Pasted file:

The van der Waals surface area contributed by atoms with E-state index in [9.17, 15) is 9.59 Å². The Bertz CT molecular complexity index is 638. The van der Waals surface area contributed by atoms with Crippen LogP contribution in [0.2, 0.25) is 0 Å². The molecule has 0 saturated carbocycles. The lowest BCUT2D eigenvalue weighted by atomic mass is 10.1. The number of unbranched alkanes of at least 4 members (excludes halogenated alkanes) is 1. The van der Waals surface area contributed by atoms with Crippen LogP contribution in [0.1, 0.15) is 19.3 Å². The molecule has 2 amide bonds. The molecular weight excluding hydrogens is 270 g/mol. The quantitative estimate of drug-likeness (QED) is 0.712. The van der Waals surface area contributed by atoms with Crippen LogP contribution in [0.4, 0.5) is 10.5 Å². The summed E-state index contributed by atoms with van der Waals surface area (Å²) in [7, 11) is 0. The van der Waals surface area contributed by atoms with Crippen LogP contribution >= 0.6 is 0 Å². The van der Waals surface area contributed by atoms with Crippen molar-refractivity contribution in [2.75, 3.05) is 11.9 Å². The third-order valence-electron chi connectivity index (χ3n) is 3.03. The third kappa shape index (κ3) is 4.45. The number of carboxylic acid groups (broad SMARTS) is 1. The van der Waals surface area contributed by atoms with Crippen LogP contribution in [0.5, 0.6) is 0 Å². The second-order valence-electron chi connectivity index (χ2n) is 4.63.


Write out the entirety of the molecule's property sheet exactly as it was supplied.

The van der Waals surface area contributed by atoms with E-state index in [9.17, 15) is 9.59 Å². The Bertz CT molecular complexity index is 638. The van der Waals surface area contributed by atoms with Crippen LogP contribution in [0.2, 0.25) is 0 Å². The molecule has 0 saturated carbocycles. The lowest BCUT2D eigenvalue weighted by atomic mass is 10.1. The number of unbranched alkanes of at least 4 members (excludes halogenated alkanes) is 1. The van der Waals surface area contributed by atoms with Crippen LogP contribution in [0.1, 0.15) is 19.3 Å². The molecule has 2 amide bonds. The molecular weight excluding hydrogens is 270 g/mol. The quantitative estimate of drug-likeness (QED) is 0.712. The van der Waals surface area contributed by atoms with Crippen LogP contribution in [0.4, 0.5) is 10.5 Å². The summed E-state index contributed by atoms with van der Waals surface area (Å²) in [7, 11) is 0. The van der Waals surface area contributed by atoms with Crippen LogP contribution >= 0.6 is 0 Å². The van der Waals surface area contributed by atoms with Crippen molar-refractivity contribution in [2.75, 3.05) is 11.9 Å². The third-order valence-electron chi connectivity index (χ3n) is 3.03. The third kappa shape index (κ3) is 4.45. The number of carboxylic acid groups (broad SMARTS) is 1. The van der Waals surface area contributed by atoms with Crippen LogP contribution in [0.5, 0.6) is 0 Å². The second-order valence-electron chi connectivity index (χ2n) is 4.63.